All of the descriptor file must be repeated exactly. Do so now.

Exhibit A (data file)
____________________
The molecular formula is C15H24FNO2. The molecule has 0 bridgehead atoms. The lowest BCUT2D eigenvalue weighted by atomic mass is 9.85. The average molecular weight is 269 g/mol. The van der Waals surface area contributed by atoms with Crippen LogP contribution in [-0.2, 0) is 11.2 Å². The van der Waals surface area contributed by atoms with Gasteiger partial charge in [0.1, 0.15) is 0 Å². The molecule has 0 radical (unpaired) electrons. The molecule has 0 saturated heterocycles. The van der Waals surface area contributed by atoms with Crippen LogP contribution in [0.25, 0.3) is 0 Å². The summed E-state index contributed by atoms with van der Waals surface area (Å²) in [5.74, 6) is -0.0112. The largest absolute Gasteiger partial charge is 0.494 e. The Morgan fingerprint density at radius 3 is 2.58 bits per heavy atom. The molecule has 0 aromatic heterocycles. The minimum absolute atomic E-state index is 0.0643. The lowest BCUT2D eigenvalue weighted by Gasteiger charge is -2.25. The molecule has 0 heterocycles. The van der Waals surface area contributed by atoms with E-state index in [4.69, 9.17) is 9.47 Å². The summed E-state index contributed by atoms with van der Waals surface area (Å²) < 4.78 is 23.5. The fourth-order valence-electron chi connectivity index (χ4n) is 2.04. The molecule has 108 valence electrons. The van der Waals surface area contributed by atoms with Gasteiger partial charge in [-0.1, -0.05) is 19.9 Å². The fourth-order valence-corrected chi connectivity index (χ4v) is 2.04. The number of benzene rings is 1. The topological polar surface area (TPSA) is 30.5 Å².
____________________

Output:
The molecular formula is C15H24FNO2. The molecule has 0 bridgehead atoms. The lowest BCUT2D eigenvalue weighted by atomic mass is 9.85. The average molecular weight is 269 g/mol. The van der Waals surface area contributed by atoms with Crippen LogP contribution in [-0.2, 0) is 11.2 Å². The van der Waals surface area contributed by atoms with Gasteiger partial charge in [0.1, 0.15) is 0 Å². The molecule has 0 radical (unpaired) electrons. The molecule has 0 saturated heterocycles. The van der Waals surface area contributed by atoms with Crippen LogP contribution in [0.25, 0.3) is 0 Å². The summed E-state index contributed by atoms with van der Waals surface area (Å²) in [5.74, 6) is -0.0112. The largest absolute Gasteiger partial charge is 0.494 e. The Morgan fingerprint density at radius 3 is 2.58 bits per heavy atom. The molecule has 0 aromatic heterocycles. The minimum absolute atomic E-state index is 0.0643. The lowest BCUT2D eigenvalue weighted by Gasteiger charge is -2.25. The molecule has 0 heterocycles. The van der Waals surface area contributed by atoms with E-state index in [4.69, 9.17) is 9.47 Å². The summed E-state index contributed by atoms with van der Waals surface area (Å²) < 4.78 is 23.5. The fourth-order valence-electron chi connectivity index (χ4n) is 2.04. The molecule has 108 valence electrons. The van der Waals surface area contributed by atoms with Gasteiger partial charge in [-0.1, -0.05) is 19.9 Å². The fourth-order valence-corrected chi connectivity index (χ4v) is 2.04. The number of benzene rings is 1. The topological polar surface area (TPSA) is 30.5 Å².